Here is a little family
- After Silence by Jonathan Carroll
Macdonald, 240 pp, £14.99, June 1992, ISBN 0 356 20342 5
- The Law of White Space by Giorgio Pressburger
Granta, 172 pp, £12.99, March 1992, ISBN 0 14 014221 5
- Shadows of the Pomegranate Tree by Tariq Ali
Chatto, 240 pp, £14.99, May 1992, ISBN 0 7011 3944 7
The narrator of After Silence is Max Fischer, the famous cartoonist. At the Los Angeles County Museum, where his work is on display, his life collides with that of Lily Aaron, a divorcee with a son called Lincoln. Lily shows a womanly sophistication and cynical maturity that one presumes must come from her past experiences of ‘things not working out’, and a disarming, sentimental girlishness which surely must have betrayed her into a bad marriage in the first place. She is independent-minded, ‘very feminine and adult’, but eminently rescuable: the divorced mother with a child (one thinks of Superman III) is no longer a figure of despair but of a peculiar virginal charm, pulling at the heartstrings. And Max Fischer is charmed. He is genuinely in love with the idea of ‘family’, and Lily Aaron and Lincoln promise him the opportunity of having one without confronting the nitty-gritty of finding out, through marriage, what marriage is about, and what raising a child means. Here is a little family, already magically complete, and only in need of a man. The charm and potential eeriness of this situation could not have been possible fifty years ago: for then there were too few divorces, and when they occurred, they were, reassuringly, too much of a disruptive force to enter in quite such a deceptively innocent and romantic way into a novel. But After Silence is an utterly absorbing exploration of the disturbing complicity, even interdependence, between innocence and terror in America, between comic-strips, home-movies, Chinese restaurants, ‘being famous’, monster outfits, pizza parlours, Disneyland fantasy, fast-food shops, and private paranoia and public violence.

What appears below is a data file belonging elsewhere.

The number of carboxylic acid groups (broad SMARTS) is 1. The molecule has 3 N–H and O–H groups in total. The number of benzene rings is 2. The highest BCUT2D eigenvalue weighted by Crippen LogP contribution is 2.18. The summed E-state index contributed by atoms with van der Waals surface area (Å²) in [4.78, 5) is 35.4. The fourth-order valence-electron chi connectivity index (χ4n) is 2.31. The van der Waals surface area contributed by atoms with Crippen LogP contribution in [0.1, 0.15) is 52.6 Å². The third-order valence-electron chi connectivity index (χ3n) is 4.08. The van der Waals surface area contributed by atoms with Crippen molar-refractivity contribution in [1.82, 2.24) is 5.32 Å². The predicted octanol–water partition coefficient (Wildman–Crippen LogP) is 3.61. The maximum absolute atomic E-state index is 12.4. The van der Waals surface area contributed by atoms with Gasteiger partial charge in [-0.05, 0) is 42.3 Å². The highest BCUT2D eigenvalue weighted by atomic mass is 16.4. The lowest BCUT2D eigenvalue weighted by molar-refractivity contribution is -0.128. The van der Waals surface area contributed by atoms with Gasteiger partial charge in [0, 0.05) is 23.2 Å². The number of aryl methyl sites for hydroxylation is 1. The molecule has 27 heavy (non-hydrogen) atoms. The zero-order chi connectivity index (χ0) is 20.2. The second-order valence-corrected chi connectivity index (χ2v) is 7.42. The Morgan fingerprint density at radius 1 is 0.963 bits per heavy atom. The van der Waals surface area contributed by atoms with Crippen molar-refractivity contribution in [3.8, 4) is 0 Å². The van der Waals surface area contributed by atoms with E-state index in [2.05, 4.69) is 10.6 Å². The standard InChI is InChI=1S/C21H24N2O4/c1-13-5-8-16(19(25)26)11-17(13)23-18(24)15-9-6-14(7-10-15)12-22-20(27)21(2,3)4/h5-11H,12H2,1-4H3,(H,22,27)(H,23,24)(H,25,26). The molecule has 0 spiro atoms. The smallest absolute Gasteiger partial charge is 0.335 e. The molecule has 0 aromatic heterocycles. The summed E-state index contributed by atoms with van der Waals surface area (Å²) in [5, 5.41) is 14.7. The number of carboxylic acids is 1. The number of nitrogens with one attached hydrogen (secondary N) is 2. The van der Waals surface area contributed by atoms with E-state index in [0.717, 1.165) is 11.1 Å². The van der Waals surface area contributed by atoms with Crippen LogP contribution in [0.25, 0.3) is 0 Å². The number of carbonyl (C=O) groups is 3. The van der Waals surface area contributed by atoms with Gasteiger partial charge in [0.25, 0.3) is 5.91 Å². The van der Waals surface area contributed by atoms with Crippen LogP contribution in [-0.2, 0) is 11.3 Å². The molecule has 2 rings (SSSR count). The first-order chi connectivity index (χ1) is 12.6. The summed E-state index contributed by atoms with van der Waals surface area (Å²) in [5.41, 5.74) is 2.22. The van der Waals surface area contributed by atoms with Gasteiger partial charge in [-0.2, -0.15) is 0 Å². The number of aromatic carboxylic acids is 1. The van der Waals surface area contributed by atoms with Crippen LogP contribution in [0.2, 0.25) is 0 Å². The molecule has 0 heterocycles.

Contemporary American literature is where we go for the most delicate descriptions of the everyday, for the random magic of small-town and suburban humdrumness, and also for chronicles of the passing away of that treasured way of life, with its stable marriages, television sets and cartons of milk. One thinks of Garrison Keillor, David Leavitt, and John Updike, whose most luminous descriptions are located in ‘the post-pill paradise’ of pleasure, estrangement and divorce. Thus the ‘normal’, whether a word, a category or a quality, loses its Larkinesque dullness and takes on an impossibly romantic resonance in a country of sexual and racial ambiguity. With great novelistic skill, bringing together detail and movement, Carroll evokes, through the reminiscences of his narrator, his own version of the surreal everydayness of American life. In the Crowds and Power restaurant, people of various races tell each other jokes. Here, Max courts Lily; he makes friends with Lincoln and his greyhound, Cobb; they all become pals, and as Lily’s confidence in Max grows, the two take off for a holiday to France after, of course, they have had this refreshingly unself-conscious exchange:
‘Don’t you want to hear what I said to Lincoln?’
‘That’s a dangerous question.’
‘You know you’re dying to know. I told him yes, I’d be sleeping with you after you’ve had an Aids test ... Lincoln’s very paranoid about me getting Aids. He watches too much TV.’
In Carroll’s everyday America, conversations like this take place without anxiety; one hears in them, in fact, a cheerful practical-mindedness, even an unexpected affection. To the narrator, everything – baseball games or Aids tests – appears interesting, natural and essentially American. This happy acceptance of all the strands that are woven into American life enriches the first half of the narrative, while making it peculiarly disquieting.
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